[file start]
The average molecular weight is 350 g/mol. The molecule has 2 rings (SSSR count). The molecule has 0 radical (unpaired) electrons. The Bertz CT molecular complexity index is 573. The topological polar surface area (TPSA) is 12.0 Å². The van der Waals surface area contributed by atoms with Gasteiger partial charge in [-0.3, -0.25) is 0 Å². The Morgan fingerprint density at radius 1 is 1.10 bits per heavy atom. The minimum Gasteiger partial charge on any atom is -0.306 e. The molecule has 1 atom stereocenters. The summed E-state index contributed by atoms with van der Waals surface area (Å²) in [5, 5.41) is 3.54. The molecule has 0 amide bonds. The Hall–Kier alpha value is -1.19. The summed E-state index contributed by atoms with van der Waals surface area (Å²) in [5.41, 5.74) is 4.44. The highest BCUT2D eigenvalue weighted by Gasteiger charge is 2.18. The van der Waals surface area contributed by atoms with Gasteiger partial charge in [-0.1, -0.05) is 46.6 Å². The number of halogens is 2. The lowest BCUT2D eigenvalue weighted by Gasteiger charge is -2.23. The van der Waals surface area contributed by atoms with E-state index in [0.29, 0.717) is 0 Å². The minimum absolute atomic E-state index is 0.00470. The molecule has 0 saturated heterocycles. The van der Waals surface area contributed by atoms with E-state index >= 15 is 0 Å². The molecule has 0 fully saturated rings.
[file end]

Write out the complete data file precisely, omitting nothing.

The average molecular weight is 350 g/mol. The molecule has 2 rings (SSSR count). The molecule has 0 radical (unpaired) electrons. The Bertz CT molecular complexity index is 573. The topological polar surface area (TPSA) is 12.0 Å². The van der Waals surface area contributed by atoms with Gasteiger partial charge in [-0.3, -0.25) is 0 Å². The Morgan fingerprint density at radius 1 is 1.10 bits per heavy atom. The minimum Gasteiger partial charge on any atom is -0.306 e. The molecule has 1 atom stereocenters. The summed E-state index contributed by atoms with van der Waals surface area (Å²) in [5, 5.41) is 3.54. The molecule has 0 amide bonds. The Hall–Kier alpha value is -1.19. The summed E-state index contributed by atoms with van der Waals surface area (Å²) in [5.41, 5.74) is 4.44. The highest BCUT2D eigenvalue weighted by Gasteiger charge is 2.18. The van der Waals surface area contributed by atoms with Gasteiger partial charge in [-0.1, -0.05) is 46.6 Å². The number of halogens is 2. The lowest BCUT2D eigenvalue weighted by Gasteiger charge is -2.23. The van der Waals surface area contributed by atoms with E-state index in [0.29, 0.717) is 0 Å². The minimum absolute atomic E-state index is 0.00470. The molecule has 0 saturated heterocycles. The van der Waals surface area contributed by atoms with E-state index >= 15 is 0 Å². The molecule has 0 fully saturated rings.